Friday, January 25, 2008

Oh, the traffic!

For a couple of weeks now, I've had a routine of counting the number of cars that cross my path in the morning on my drive to work -- specifically, I count how many cars I have to wait on in order to cross the street at each intersection.

Now, you might want to know that I drive down one street, Chestnut, from Thirteenth to Third (and yes, the formal names of the streets are spelled out here.) The main north-south street along my path is Fifth Street. Seventh Street is the heaviest secondary north-south street.

This morning I didn't have to wait on a single car! Not one! I thought for a minute the cable truck at Fourth Street was going to snag me, but sure enough, he cleared the intersection before I completed my stop at the stop sign.

One morning I hit it at the wrong time on Fifth Street. Cars were piled up everywhere. I had to wait for 10 (yes! Ten!) cars to cross before I could go.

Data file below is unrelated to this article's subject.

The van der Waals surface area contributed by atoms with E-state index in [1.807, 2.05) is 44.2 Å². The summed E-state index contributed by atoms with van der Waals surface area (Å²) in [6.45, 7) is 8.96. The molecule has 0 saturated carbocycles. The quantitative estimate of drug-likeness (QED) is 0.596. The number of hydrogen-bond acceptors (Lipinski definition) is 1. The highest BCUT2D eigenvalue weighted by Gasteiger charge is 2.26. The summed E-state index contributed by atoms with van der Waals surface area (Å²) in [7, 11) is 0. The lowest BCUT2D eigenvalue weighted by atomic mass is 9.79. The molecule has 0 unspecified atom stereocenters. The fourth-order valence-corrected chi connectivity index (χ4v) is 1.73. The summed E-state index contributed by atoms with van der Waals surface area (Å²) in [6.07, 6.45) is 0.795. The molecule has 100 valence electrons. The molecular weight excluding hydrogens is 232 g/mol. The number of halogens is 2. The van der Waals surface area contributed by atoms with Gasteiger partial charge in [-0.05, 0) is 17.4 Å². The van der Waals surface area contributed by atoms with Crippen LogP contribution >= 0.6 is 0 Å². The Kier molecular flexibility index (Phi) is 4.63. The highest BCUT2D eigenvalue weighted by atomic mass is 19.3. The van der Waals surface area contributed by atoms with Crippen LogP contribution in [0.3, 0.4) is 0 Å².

I guess that's the hazard of crossing a four-lane road in the morning in the big town.

Most days the commute takes me two or three minutes. I think it took FOUR MINUTES to get to work that day. What's cool is that I have time to look at the drivers, and most days I know those people crossing my path. I see teachers, librarians, city office workers and others that I talk with regularly.

It's also fun in a voyeuristic sort of way driving through the one historic neighborhood in our town. It's pure coincidence that these are the people I've gotten to know best here. The old houses are charming, especially in the early-morning light. And there's a bit of something incongruent seeing these people leave their stately, well-ordered and preserved homes and rushing off in their SUVs and mom-mobiles. I like that. I like seeing them scurry off to jobs where they have to pretend that they weren't running behind trying to get there.

It's also fun watching the city manager's secretary, a tall, dour woman, walking towards city hall dressed in jeans, a blazer and high-heeled boots with little fur cuffs.

What sort of dichotomous observations have you had about the people you see in the mornings?

1 comment:

drlobojo said...

I try not to do mornings most days.
When I do, I do it without humans.